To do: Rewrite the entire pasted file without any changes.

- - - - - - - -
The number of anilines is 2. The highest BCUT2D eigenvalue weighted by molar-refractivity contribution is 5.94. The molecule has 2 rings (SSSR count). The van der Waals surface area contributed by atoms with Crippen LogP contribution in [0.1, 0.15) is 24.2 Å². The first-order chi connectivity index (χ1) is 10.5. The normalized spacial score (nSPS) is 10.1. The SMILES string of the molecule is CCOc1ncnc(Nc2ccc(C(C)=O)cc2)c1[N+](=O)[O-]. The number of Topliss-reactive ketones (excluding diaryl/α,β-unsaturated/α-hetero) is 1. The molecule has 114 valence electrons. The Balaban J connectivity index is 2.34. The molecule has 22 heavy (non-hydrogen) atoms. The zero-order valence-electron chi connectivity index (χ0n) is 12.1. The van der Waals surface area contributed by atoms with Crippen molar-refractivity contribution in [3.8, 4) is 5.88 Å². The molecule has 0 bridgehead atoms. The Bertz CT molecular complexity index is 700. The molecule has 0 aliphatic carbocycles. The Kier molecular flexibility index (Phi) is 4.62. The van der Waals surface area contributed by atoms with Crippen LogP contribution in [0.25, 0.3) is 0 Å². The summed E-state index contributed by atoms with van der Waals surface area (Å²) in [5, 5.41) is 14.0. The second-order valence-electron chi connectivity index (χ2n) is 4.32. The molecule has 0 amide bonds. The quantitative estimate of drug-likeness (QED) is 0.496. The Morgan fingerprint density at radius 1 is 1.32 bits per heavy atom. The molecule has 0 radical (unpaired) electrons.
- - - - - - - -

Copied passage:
The number of anilines is 2. The highest BCUT2D eigenvalue weighted by molar-refractivity contribution is 5.94. The molecule has 2 rings (SSSR count). The van der Waals surface area contributed by atoms with Crippen LogP contribution in [0.1, 0.15) is 24.2 Å². The first-order chi connectivity index (χ1) is 10.5. The normalized spacial score (nSPS) is 10.1. The SMILES string of the molecule is CCOc1ncnc(Nc2ccc(C(C)=O)cc2)c1[N+](=O)[O-]. The number of Topliss-reactive ketones (excluding diaryl/α,β-unsaturated/α-hetero) is 1. The molecule has 114 valence electrons. The Balaban J connectivity index is 2.34. The molecule has 22 heavy (non-hydrogen) atoms. The zero-order valence-electron chi connectivity index (χ0n) is 12.1. The van der Waals surface area contributed by atoms with Crippen molar-refractivity contribution in [3.8, 4) is 5.88 Å². The molecule has 0 bridgehead atoms. The Bertz CT molecular complexity index is 700. The molecule has 0 aliphatic carbocycles. The Kier molecular flexibility index (Phi) is 4.62. The van der Waals surface area contributed by atoms with Crippen LogP contribution in [0.25, 0.3) is 0 Å². The summed E-state index contributed by atoms with van der Waals surface area (Å²) in [5, 5.41) is 14.0. The second-order valence-electron chi connectivity index (χ2n) is 4.32. The molecule has 0 amide bonds. The quantitative estimate of drug-likeness (QED) is 0.496. The Morgan fingerprint density at radius 1 is 1.32 bits per heavy atom. The molecule has 0 radical (unpaired) electrons.